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Integrating RegionsAsia in Comparative Context$
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Miles Kahler and Andrew MacIntyre

Print publication date: 2013

Print ISBN-13: 9780804783644

Published to Stanford Scholarship Online: January 2014

DOI: 10.11126/stanford/9780804783644.001.0001

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Regional Institutions in an Era of Globalization and Crisis

Regional Institutions in an Era of Globalization and Crisis

(p.3) 1 Regional Institutions in an Era of Globalization and Crisis
Integrating Regions

Miles Kahler

Stanford University Press

An explanation and assessment of Asian regional institutions first requires a definition of the key dimensions of institutional design. Three are key: decision rules, commitment devices, and membership rules. Asian regional institutions display particular characteristics on these dimensions. Structural characteristics shape the configuration of regional institutions in Asia and elsewhere. Feedback effects, distinctive links between security and economic integration, and differing weights assigned to regional, global, and sub-regional institutions mark the trajectories of regional institutions. Regional institutions in Latin America and other developing regions diverge less from Asia than European institutions. Radical change in Asian regional institutions is unlikely. The likeliest route to change will be elite-based and demand-driven: a calculation that the agenda of deeper integration is necessary for continued economic growth and political survival.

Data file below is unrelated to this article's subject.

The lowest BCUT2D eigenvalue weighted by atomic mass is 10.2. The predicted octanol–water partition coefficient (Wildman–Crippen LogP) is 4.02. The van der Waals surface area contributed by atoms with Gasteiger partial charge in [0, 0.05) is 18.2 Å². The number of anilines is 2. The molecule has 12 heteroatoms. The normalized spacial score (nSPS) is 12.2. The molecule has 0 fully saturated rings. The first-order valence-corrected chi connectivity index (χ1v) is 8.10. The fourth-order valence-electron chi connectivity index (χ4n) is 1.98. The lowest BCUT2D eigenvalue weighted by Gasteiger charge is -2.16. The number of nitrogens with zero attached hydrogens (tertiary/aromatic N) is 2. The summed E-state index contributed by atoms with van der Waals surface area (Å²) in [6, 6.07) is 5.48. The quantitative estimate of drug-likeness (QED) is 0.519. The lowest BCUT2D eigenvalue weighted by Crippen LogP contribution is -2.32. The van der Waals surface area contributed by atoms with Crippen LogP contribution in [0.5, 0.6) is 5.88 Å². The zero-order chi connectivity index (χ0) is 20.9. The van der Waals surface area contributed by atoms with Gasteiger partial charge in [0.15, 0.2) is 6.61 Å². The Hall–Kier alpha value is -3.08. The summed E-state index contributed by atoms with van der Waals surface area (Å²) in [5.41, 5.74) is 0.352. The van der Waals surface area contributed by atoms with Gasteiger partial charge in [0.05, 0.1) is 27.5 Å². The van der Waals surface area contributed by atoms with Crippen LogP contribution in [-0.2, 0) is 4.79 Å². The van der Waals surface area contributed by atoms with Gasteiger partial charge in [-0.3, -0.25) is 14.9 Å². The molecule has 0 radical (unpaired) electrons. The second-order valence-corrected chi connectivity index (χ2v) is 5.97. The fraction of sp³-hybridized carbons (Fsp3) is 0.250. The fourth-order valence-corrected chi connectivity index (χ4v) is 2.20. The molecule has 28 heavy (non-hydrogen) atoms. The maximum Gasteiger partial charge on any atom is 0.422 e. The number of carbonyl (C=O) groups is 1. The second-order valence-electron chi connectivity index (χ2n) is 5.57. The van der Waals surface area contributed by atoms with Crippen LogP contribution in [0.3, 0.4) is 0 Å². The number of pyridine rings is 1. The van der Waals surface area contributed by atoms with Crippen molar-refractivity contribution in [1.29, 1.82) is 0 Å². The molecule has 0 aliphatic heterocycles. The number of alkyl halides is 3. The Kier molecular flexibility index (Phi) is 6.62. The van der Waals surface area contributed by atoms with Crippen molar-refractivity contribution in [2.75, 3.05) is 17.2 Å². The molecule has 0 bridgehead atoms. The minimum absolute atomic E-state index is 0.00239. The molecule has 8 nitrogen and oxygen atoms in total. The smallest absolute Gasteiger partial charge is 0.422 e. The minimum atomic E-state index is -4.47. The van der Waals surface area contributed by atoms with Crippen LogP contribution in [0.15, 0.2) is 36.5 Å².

Keywords:   regional institutions, Asia, feedback effects, economic integration, security, Latin America, European Union, deeper integration, decision rules, membership

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